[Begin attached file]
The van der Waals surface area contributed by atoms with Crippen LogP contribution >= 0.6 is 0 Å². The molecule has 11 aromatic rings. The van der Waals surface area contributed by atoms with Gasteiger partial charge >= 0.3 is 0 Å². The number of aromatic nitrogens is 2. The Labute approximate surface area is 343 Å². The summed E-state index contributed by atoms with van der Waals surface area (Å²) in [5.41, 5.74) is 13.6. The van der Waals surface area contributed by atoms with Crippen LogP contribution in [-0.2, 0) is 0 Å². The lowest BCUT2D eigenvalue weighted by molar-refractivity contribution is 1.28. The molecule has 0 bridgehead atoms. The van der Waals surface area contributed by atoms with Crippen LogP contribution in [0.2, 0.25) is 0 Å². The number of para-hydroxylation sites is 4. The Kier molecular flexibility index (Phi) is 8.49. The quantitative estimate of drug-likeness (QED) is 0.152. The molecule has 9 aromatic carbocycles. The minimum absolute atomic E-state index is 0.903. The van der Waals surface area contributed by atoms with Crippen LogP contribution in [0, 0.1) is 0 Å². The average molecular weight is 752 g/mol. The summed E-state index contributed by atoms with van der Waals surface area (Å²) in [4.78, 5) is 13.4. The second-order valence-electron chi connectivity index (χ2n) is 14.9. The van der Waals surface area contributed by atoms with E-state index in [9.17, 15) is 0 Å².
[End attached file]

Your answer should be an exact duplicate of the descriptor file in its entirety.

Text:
The van der Waals surface area contributed by atoms with Crippen LogP contribution >= 0.6 is 0 Å². The molecule has 11 aromatic rings. The van der Waals surface area contributed by atoms with Gasteiger partial charge >= 0.3 is 0 Å². The number of aromatic nitrogens is 2. The Labute approximate surface area is 343 Å². The summed E-state index contributed by atoms with van der Waals surface area (Å²) in [5.41, 5.74) is 13.6. The van der Waals surface area contributed by atoms with Crippen LogP contribution in [-0.2, 0) is 0 Å². The lowest BCUT2D eigenvalue weighted by molar-refractivity contribution is 1.28. The molecule has 0 bridgehead atoms. The van der Waals surface area contributed by atoms with Crippen LogP contribution in [0.2, 0.25) is 0 Å². The number of para-hydroxylation sites is 4. The Kier molecular flexibility index (Phi) is 8.49. The quantitative estimate of drug-likeness (QED) is 0.152. The molecule has 9 aromatic carbocycles. The minimum absolute atomic E-state index is 0.903. The van der Waals surface area contributed by atoms with Crippen LogP contribution in [0, 0.1) is 0 Å². The average molecular weight is 752 g/mol. The summed E-state index contributed by atoms with van der Waals surface area (Å²) in [4.78, 5) is 13.4. The second-order valence-electron chi connectivity index (χ2n) is 14.9. The van der Waals surface area contributed by atoms with E-state index in [9.17, 15) is 0 Å².